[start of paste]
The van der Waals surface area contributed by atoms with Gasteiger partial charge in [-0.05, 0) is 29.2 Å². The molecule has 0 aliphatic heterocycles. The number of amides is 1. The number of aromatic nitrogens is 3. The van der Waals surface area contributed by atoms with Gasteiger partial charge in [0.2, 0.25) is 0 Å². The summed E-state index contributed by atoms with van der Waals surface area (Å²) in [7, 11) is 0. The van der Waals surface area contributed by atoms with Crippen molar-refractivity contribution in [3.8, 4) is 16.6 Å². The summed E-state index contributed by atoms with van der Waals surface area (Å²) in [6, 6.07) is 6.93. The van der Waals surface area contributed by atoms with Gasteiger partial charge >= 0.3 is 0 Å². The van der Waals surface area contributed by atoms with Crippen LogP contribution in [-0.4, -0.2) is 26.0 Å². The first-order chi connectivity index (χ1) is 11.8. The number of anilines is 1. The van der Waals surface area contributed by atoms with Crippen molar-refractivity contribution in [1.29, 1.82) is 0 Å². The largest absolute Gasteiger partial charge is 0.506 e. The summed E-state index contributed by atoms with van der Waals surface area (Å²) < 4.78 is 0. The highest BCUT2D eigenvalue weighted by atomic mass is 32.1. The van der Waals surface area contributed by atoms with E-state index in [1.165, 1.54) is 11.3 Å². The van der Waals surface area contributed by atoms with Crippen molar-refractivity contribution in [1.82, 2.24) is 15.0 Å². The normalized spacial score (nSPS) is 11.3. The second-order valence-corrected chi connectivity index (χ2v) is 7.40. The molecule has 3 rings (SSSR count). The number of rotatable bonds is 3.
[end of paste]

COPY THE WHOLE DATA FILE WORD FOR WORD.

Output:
The van der Waals surface area contributed by atoms with Gasteiger partial charge in [-0.05, 0) is 29.2 Å². The molecule has 0 aliphatic heterocycles. The number of amides is 1. The number of aromatic nitrogens is 3. The van der Waals surface area contributed by atoms with Gasteiger partial charge in [0.2, 0.25) is 0 Å². The summed E-state index contributed by atoms with van der Waals surface area (Å²) in [7, 11) is 0. The van der Waals surface area contributed by atoms with Crippen molar-refractivity contribution in [3.8, 4) is 16.6 Å². The summed E-state index contributed by atoms with van der Waals surface area (Å²) in [6, 6.07) is 6.93. The van der Waals surface area contributed by atoms with Gasteiger partial charge >= 0.3 is 0 Å². The van der Waals surface area contributed by atoms with Crippen LogP contribution in [-0.4, -0.2) is 26.0 Å². The first-order chi connectivity index (χ1) is 11.8. The number of anilines is 1. The van der Waals surface area contributed by atoms with Crippen molar-refractivity contribution in [1.29, 1.82) is 0 Å². The largest absolute Gasteiger partial charge is 0.506 e. The summed E-state index contributed by atoms with van der Waals surface area (Å²) < 4.78 is 0. The highest BCUT2D eigenvalue weighted by atomic mass is 32.1. The van der Waals surface area contributed by atoms with E-state index in [1.165, 1.54) is 11.3 Å². The van der Waals surface area contributed by atoms with Crippen molar-refractivity contribution in [1.82, 2.24) is 15.0 Å². The normalized spacial score (nSPS) is 11.3. The second-order valence-corrected chi connectivity index (χ2v) is 7.40. The molecule has 3 rings (SSSR count). The number of rotatable bonds is 3.